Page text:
How healthy David Wright will be next season is a big question mark.
Well, we’re still here waiting for Yoenis Cespedes to make his move. The Mets’ “deadline” of the end of the Winter Meetings to wrap things up and re-sign the Cuban slugger is quickly approaching, but until that is done, the Mets and their fans have nothing to do but wait.
So, once again, while we wait, let’s talk Mets. I’ll try to answer a few of the questions e-mailed to me by readers.
My questions concerned David Wright and his recovery from spinal fusion surgery.
1. Which cervical vertebrae were fused? I had 4-5 and 5-6 fused around same time and was wondering his condition.
2. How far along in his rehab is he and will he be able to play this spring?
— Richard Roosa
Well, the Mets and Wright have not been exactly forthcoming about his back/neck issues (remember when they slipped up and admitted his nagging back injury was in fact spinal stenosis?), so we don’t know exactly what vertebrae were affected when he had surgery to repair a herniated disc in his neck last summer.
According to Sandy Alderson, Wright has not begin baseball activities, but there would be no reason for him to do so yet. Most players will not pick up a back until next month at the earliest. Last year, dealing with the spinal stenosis, Wright worked his way into spring slowly and I would imagine that will be the same schedule this year.
The Mets GM said earlier this month they are “optimistic” Wright will be able to contribute this season, but admitted they realistically do not know what to expect from him. Last year they came in boldly predicting 130 games for Wright, but Alderson deferred putting a number out there for this season.
Jay Bruce hugs Yoenis Cespedes.
My question for the mailbag is this: Is there ANY way that the Mets can keep Jay Bruce even if they sign Céspedes? If David Wright returns to form (I know, big if), and Lucas Duda has a bounce-back year, that middle lineup could be dangerous.
— Dennis Rustom
Sure, they could keep Bruce if they re-sign Yoenis Cespedes, but they don’t want to. Part of the reason the Mets have said they can’t wait out Cespedes into January, like they did last year, is because they have to make moves to fit Cespedes in their outfield and their payroll.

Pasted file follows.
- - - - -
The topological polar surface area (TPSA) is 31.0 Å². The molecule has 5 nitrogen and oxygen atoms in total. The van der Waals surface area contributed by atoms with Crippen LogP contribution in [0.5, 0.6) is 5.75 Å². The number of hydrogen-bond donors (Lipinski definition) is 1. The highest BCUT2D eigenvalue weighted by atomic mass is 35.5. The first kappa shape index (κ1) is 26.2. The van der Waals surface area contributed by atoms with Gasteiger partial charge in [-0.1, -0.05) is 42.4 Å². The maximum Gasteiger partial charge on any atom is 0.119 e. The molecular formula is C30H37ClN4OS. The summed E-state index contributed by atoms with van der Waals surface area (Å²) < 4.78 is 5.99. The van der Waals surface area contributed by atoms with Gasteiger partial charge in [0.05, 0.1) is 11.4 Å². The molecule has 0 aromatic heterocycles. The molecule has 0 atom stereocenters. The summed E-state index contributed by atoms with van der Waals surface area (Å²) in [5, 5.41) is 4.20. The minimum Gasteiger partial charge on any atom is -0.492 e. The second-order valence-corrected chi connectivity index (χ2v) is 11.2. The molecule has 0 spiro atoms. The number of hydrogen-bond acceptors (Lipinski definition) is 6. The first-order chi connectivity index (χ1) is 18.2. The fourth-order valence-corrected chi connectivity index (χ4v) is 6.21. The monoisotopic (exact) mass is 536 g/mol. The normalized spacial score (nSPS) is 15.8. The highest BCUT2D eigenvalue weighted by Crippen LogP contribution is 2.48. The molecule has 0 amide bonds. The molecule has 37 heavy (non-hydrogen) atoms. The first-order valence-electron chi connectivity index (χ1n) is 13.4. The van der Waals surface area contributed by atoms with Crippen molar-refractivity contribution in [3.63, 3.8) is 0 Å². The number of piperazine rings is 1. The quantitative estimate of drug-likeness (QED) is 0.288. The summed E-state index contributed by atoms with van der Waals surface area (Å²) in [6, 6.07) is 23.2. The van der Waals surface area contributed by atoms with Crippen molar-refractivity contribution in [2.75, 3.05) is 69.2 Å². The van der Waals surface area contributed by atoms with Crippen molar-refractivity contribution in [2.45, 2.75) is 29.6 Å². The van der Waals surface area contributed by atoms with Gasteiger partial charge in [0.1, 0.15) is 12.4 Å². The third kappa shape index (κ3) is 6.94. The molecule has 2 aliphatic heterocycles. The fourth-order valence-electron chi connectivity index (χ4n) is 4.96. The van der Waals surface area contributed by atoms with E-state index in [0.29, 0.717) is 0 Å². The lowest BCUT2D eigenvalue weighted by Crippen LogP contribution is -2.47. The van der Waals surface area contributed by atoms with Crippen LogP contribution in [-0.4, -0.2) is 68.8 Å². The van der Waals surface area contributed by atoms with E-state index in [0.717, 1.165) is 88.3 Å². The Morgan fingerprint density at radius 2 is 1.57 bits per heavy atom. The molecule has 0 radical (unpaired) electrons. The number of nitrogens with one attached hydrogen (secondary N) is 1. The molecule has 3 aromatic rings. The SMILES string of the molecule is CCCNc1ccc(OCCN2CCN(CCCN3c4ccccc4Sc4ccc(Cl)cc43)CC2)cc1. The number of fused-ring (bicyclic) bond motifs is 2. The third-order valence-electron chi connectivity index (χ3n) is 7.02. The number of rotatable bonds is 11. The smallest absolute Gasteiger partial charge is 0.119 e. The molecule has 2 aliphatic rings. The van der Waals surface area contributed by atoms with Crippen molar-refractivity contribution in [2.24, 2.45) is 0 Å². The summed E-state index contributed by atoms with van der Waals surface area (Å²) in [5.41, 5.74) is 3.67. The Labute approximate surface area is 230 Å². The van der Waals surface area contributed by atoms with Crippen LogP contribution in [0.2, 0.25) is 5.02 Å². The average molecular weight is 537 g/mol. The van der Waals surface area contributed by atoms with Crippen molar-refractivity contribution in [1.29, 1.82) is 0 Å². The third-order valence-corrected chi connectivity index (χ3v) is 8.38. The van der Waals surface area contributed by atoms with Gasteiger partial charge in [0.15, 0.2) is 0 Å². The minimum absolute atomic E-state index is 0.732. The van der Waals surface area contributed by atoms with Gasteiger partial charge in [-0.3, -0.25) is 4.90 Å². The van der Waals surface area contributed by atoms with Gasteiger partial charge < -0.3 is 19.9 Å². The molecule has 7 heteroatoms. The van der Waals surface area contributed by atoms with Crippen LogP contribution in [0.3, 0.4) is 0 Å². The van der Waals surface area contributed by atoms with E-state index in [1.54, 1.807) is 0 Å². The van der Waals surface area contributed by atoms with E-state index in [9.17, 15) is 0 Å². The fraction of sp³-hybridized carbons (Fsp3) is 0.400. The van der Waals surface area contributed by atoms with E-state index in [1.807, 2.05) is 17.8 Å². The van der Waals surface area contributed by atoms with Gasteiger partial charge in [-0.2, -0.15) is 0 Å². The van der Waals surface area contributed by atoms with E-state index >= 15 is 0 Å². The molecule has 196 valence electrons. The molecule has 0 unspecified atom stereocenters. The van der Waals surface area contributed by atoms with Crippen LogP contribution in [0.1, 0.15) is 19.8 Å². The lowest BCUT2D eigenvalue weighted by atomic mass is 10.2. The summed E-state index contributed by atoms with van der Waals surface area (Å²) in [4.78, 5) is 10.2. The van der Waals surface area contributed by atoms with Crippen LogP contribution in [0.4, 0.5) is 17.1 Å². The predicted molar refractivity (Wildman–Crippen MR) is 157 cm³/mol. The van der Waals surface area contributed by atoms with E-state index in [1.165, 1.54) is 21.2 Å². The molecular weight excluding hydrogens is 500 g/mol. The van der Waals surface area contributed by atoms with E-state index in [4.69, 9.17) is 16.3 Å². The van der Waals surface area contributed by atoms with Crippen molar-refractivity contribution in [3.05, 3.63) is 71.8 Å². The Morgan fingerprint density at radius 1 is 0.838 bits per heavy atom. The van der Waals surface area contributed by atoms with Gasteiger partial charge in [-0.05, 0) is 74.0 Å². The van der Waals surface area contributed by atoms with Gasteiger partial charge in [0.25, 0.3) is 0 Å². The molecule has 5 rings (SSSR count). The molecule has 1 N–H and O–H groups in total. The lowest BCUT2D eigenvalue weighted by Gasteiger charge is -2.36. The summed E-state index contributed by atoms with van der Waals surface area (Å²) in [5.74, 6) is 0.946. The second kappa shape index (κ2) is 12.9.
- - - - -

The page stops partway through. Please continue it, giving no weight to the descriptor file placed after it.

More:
The Mets are looking to keep their payroll under $140 million and they expect Cespedes, if they can sign him, to take up every spare penny they have.
They picked up the $13 million option on Bruce in part as insurance in case they do not get Cespedes back. A career .248 hitter who averages 31 home runs and 94 RBI, Bruce struggled in New York, but the notoriously streaky hitter started to show life at the end of the season. He hit .444 with four home runs and eight RBI in his final 10 games. Other teams will write off his struggles as his discomfort with playing in New York and be willing to pay a fair price for him.
And you are right, having David Wright, Lucas Duda, Yoenis Cespedes and Jay Bruce all healthy and in one lineup would be impressive — and very unlikely.
I was wondering what your thoughts were on trying to make the versatile Jose Reyes the next Ian Desmond? Assuming David Wright comes back to play 75-100 games next year(which I don’t!), and with the Mets in need of a center fielder and leadoff hitter, why not try to teach Reyes to pay the outfield? His range, athleticism and strong arm would all be an asset and on days he didn’t need to spell Wright, this would keep his bat and speed in the lineup. I’m interested in your thoughts?
— Randy Bluth
Funny you should bring up Desmond, that is exactly whom Sandy Alderson mentioned when the Mets signed Reyes this summer. They had every intention of him playing some outfield last season and Reyes did some pregame work out there. I agree, his range, athleticism and strong arm would probably allow him to transition to center field fairly easily.
The Mets are looking at Michael Conforto and Curtis Granderson at center right now if they re-sign Yoenis Cespedes, with Granderson likely to move back to right if the Mets can move Jay Bruce.
But the Mets want to keep Reyes, their best option for a lead-off hitter, atop their lineup, so there is a very good chance they will try using him out there this spring and see how it goes.
Gut feeling on these three players and if they will be with the Mets in 2017: Kelly Johnson, Jerry Blevins, R Rivera
— Paul J. DeGiacomo (?@degiap01)
The Mets would have been lost without these three in 2016, but it’s unlikely they are back in 2017.
Jerry Blevins is likely going to get a multi-year deal that is out of the Mets’ price range. They had some talks with him about coming back, but he’s probably gone. Rene Rivera was Noah Syndergaard’s personal catcher and split the starting duties with Travis d’Arnaud. Rivera is in his third year of arbitration eligibility and expected to make over $2 million next season. The Mets would like him back, but that is a little rich for a back-up catcher. Kelly Johnson has been a good fit with the Mets the last two seasons and I could see them trying to bring him back on a cheap, one-year deal, but it’s not a priority.